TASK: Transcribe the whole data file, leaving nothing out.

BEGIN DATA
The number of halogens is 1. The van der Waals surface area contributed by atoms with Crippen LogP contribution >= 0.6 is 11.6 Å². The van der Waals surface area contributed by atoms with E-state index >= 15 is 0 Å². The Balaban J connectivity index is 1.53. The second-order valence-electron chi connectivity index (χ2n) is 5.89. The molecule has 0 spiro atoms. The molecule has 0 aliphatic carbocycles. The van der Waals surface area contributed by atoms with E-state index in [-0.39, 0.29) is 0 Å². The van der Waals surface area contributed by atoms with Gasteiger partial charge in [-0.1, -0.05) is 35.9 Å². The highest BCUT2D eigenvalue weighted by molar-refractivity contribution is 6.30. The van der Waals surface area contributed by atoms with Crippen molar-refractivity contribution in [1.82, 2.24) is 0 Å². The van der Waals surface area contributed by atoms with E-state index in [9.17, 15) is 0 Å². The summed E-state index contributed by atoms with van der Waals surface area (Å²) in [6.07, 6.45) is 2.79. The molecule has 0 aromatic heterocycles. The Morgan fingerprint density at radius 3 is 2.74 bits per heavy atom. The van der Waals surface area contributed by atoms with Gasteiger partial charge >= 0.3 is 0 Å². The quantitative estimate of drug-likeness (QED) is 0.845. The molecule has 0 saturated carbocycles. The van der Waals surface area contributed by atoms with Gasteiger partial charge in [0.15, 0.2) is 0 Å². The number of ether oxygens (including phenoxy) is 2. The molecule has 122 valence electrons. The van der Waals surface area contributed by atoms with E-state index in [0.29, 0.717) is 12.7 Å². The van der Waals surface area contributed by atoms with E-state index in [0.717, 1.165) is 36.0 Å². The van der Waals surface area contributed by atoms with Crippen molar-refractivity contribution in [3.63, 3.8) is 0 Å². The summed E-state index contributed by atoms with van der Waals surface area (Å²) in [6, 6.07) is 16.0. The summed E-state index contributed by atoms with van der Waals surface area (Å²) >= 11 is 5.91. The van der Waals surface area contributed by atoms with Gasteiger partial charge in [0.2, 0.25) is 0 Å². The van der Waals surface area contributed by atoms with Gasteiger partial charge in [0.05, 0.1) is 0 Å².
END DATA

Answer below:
The number of halogens is 1. The van der Waals surface area contributed by atoms with Crippen LogP contribution >= 0.6 is 11.6 Å². The van der Waals surface area contributed by atoms with E-state index >= 15 is 0 Å². The Balaban J connectivity index is 1.53. The second-order valence-electron chi connectivity index (χ2n) is 5.89. The molecule has 0 spiro atoms. The molecule has 0 aliphatic carbocycles. The van der Waals surface area contributed by atoms with E-state index in [-0.39, 0.29) is 0 Å². The van der Waals surface area contributed by atoms with Gasteiger partial charge in [-0.1, -0.05) is 35.9 Å². The highest BCUT2D eigenvalue weighted by molar-refractivity contribution is 6.30. The van der Waals surface area contributed by atoms with Crippen molar-refractivity contribution in [1.82, 2.24) is 0 Å². The van der Waals surface area contributed by atoms with E-state index in [9.17, 15) is 0 Å². The summed E-state index contributed by atoms with van der Waals surface area (Å²) in [6.07, 6.45) is 2.79. The molecule has 0 aromatic heterocycles. The Morgan fingerprint density at radius 3 is 2.74 bits per heavy atom. The van der Waals surface area contributed by atoms with Gasteiger partial charge >= 0.3 is 0 Å². The quantitative estimate of drug-likeness (QED) is 0.845. The molecule has 0 saturated carbocycles. The van der Waals surface area contributed by atoms with Gasteiger partial charge in [0.15, 0.2) is 0 Å². The number of ether oxygens (including phenoxy) is 2. The molecule has 122 valence electrons. The van der Waals surface area contributed by atoms with E-state index in [0.29, 0.717) is 12.7 Å². The van der Waals surface area contributed by atoms with E-state index in [0.717, 1.165) is 36.0 Å². The van der Waals surface area contributed by atoms with Crippen molar-refractivity contribution in [3.63, 3.8) is 0 Å². The summed E-state index contributed by atoms with van der Waals surface area (Å²) in [6, 6.07) is 16.0. The summed E-state index contributed by atoms with van der Waals surface area (Å²) >= 11 is 5.91. The van der Waals surface area contributed by atoms with Gasteiger partial charge in [0.2, 0.25) is 0 Å². The van der Waals surface area contributed by atoms with Gasteiger partial charge in [0.05, 0.1) is 0 Å².